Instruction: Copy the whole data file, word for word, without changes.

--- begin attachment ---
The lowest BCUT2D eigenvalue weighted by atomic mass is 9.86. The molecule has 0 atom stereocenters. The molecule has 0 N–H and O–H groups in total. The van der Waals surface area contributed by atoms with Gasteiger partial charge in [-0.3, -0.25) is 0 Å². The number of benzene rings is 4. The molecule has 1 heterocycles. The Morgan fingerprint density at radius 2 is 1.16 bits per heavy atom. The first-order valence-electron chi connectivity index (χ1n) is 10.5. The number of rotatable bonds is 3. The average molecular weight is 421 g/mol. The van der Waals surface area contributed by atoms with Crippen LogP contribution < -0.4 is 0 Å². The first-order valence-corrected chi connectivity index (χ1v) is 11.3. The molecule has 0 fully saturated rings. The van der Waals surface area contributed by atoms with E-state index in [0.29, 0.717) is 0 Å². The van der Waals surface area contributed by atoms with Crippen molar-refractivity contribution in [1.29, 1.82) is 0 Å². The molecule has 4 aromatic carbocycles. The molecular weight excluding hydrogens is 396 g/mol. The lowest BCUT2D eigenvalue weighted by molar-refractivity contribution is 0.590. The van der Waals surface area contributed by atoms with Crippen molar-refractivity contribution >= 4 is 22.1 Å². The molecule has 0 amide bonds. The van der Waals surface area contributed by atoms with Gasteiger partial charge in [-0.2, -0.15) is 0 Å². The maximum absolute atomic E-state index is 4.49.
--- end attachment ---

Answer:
The lowest BCUT2D eigenvalue weighted by atomic mass is 9.86. The molecule has 0 atom stereocenters. The molecule has 0 N–H and O–H groups in total. The van der Waals surface area contributed by atoms with Gasteiger partial charge in [-0.3, -0.25) is 0 Å². The number of benzene rings is 4. The molecule has 1 heterocycles. The Morgan fingerprint density at radius 2 is 1.16 bits per heavy atom. The first-order valence-electron chi connectivity index (χ1n) is 10.5. The number of rotatable bonds is 3. The average molecular weight is 421 g/mol. The van der Waals surface area contributed by atoms with Crippen LogP contribution < -0.4 is 0 Å². The first-order valence-corrected chi connectivity index (χ1v) is 11.3. The molecule has 0 fully saturated rings. The van der Waals surface area contributed by atoms with E-state index in [0.29, 0.717) is 0 Å². The van der Waals surface area contributed by atoms with Crippen molar-refractivity contribution in [1.29, 1.82) is 0 Å². The molecule has 4 aromatic carbocycles. The molecular weight excluding hydrogens is 396 g/mol. The lowest BCUT2D eigenvalue weighted by molar-refractivity contribution is 0.590. The van der Waals surface area contributed by atoms with Crippen molar-refractivity contribution >= 4 is 22.1 Å². The molecule has 0 amide bonds. The van der Waals surface area contributed by atoms with Gasteiger partial charge in [-0.2, -0.15) is 0 Å². The maximum absolute atomic E-state index is 4.49.